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Authors: Alain de Botton

The Course of Love

BOOK: The Course of Love
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Contents

Romanticism

Infatuations

The Sacred Start

In Love

Sex and Love

The Proposal

Ever After

Silly Things

Sulks

Sex and Censorship

Transference

Universal Blame

Teaching and Learning

Children

Love Lessons

Sweetness

The Limits of Love

Sex and Parenthood

The Prestige of Laundry

Adultery

Love Rat

Pro

Contra

Irreconcilable Desires

Secrets

Beyond Romanticism

Attachment Theory

Maturity

Ready for Marriage

The Future

About Alain de Botton

For John Armstrong,

Mentor, colleague, friend.

Romanticism
Infatuations

The hotel is on a rocky outcrop, half an hour east of Málaga. It has been designed for families and inadvertently reveals, especially at mealtimes, the challenges of being part of one. Rabih Khan is fifteen and on holiday with his father and stepmother. The atmosphere among them is somber and the conversation halting. It has been three years since Rabih's mother died. A buffet is laid out every day on a terrace overlooking the pool. Occasionally his stepmother remarks on the paella or the wind, which has been blowing intensely from the south. She is originally from Gloucestershire and likes to garden.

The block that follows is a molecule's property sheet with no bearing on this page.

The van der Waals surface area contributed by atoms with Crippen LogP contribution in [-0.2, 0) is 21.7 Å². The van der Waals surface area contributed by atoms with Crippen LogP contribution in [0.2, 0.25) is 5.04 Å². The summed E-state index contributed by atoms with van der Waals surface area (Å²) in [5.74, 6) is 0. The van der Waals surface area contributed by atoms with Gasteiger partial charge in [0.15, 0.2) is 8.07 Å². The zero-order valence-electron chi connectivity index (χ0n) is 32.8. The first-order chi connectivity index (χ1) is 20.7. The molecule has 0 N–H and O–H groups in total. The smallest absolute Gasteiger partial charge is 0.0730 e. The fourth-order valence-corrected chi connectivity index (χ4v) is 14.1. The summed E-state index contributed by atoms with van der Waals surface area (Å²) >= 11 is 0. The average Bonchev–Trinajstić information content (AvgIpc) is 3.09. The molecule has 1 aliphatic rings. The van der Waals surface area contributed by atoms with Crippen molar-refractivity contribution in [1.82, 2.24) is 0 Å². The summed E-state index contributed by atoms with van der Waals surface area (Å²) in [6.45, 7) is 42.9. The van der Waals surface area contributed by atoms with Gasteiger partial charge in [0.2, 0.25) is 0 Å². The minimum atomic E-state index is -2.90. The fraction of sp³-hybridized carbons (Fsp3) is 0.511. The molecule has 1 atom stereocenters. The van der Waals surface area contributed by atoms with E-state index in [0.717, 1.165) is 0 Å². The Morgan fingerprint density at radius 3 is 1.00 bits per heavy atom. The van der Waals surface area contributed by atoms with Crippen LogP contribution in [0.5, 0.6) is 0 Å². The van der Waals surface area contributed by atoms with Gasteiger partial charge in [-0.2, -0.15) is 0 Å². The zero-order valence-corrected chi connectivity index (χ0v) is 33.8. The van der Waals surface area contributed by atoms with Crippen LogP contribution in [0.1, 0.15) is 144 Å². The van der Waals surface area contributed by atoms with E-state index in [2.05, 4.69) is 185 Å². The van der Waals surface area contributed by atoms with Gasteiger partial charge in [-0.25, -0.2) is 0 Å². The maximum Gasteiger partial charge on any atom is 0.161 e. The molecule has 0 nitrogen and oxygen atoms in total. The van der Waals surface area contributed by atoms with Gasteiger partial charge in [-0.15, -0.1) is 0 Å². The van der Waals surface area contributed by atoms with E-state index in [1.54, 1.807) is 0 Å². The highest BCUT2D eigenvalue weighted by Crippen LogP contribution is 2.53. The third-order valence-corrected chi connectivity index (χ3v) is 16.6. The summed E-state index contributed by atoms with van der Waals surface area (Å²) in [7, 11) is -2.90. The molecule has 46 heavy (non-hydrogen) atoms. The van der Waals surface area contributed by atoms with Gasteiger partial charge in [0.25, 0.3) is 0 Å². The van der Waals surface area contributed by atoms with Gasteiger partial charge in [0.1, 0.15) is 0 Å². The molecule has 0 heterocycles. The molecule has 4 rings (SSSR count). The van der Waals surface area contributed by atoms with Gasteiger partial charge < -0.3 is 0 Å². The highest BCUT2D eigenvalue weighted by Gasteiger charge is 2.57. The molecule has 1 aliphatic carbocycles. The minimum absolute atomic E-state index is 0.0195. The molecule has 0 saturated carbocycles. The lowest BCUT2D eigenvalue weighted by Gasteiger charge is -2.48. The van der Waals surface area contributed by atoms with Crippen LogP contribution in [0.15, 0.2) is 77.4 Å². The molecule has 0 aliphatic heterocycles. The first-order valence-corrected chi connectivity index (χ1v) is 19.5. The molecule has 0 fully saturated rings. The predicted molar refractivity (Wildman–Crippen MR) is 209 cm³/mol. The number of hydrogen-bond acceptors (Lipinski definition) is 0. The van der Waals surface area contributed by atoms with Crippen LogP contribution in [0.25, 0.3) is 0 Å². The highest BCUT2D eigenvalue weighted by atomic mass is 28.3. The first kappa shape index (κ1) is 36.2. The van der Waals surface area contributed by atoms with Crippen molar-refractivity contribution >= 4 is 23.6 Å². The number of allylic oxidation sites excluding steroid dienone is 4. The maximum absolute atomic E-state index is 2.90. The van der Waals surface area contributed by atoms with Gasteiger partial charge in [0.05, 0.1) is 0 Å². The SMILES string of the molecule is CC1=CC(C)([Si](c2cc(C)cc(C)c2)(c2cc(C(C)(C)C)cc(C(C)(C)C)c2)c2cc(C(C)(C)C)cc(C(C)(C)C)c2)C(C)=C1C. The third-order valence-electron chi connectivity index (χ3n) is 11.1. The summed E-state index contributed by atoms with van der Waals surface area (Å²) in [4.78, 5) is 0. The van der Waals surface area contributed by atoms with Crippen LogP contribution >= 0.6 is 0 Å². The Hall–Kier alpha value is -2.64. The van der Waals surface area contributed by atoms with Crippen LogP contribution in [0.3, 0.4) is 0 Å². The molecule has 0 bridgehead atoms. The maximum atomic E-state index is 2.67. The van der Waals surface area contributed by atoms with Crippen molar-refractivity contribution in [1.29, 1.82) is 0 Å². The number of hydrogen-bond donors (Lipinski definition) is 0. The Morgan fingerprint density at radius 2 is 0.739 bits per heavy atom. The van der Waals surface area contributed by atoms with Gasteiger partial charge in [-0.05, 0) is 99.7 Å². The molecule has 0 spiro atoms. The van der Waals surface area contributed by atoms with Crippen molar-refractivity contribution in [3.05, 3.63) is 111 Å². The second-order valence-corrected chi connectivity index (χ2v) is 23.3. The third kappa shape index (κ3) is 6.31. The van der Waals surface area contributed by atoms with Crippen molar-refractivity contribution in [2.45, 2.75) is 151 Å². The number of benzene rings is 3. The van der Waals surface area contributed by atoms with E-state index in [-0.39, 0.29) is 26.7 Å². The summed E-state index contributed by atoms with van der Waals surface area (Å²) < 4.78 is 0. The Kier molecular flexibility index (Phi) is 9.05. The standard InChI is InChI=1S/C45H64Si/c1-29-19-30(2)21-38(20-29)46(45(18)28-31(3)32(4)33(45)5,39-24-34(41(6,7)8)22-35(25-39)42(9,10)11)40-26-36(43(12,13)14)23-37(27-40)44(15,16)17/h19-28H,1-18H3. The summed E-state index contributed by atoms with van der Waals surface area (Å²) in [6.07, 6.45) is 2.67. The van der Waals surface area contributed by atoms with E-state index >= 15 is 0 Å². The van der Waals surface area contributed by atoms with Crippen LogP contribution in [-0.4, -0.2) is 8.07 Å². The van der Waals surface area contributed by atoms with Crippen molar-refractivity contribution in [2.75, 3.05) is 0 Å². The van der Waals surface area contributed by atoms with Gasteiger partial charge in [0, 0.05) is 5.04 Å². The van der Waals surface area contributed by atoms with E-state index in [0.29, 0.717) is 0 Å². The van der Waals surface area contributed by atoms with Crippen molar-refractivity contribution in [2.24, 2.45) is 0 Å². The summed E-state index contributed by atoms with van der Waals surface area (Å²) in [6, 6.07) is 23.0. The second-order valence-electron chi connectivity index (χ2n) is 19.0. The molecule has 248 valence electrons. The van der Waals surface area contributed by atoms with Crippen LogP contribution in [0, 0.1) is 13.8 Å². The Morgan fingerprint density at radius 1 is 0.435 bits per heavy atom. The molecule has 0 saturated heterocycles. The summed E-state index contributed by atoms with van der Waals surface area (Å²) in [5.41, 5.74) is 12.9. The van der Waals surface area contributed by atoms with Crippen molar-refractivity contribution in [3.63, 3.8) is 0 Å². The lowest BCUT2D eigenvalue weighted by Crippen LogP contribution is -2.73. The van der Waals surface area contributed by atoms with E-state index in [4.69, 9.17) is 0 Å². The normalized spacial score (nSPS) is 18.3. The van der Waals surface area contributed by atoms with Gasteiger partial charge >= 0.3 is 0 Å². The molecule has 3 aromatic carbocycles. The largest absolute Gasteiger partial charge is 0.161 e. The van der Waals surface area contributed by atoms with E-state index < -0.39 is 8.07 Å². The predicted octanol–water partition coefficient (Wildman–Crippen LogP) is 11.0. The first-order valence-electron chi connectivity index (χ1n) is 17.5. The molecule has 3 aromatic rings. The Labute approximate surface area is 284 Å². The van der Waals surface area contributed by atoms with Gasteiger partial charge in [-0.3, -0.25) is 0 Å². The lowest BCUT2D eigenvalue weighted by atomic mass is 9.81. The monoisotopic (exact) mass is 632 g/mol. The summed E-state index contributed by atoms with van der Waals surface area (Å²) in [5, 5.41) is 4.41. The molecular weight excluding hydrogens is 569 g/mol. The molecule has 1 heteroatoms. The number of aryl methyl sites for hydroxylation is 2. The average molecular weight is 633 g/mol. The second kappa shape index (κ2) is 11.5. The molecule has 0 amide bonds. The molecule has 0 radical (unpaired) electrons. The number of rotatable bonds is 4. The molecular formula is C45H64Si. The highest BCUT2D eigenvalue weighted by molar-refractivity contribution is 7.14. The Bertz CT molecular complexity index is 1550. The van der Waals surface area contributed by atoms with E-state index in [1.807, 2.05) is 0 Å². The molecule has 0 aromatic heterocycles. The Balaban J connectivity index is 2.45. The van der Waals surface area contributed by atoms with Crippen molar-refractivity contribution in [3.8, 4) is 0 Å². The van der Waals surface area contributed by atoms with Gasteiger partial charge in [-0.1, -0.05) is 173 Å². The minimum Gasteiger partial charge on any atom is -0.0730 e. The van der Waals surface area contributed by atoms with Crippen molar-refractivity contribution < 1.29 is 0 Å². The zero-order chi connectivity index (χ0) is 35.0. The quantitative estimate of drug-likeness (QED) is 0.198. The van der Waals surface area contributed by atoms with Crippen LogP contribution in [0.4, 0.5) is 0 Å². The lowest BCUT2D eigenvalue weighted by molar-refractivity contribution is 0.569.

A marriage doesn't begin with a proposal, or even an initial meeting. It begins far earlier, when the idea of love is born, and more specifically the dream of a soul mate.

Rabih first sees the girl by the water slide. She is about a year younger than him, with chestnut hair cut
short like a boy's, olive skin, and slender limbs. She is wearing a striped sailor top, blue shorts, and a pair of lemon-yellow flip-flops. There's a thin leather band around her right wrist. She glances over at him, pulls what may be a halfhearted smile, and rearranges herself on her deck chair. For the next few hours she looks pensively out to sea, listening to her Walkman and, at intervals, biting her nails. Her parents are on either side of her, her mother paging through a copy of
Elle
and her father reading a Len Deighton novel in French. As Rabih will later find out from the guest book, she is from Clermont-Ferrand and is called Alice Saure.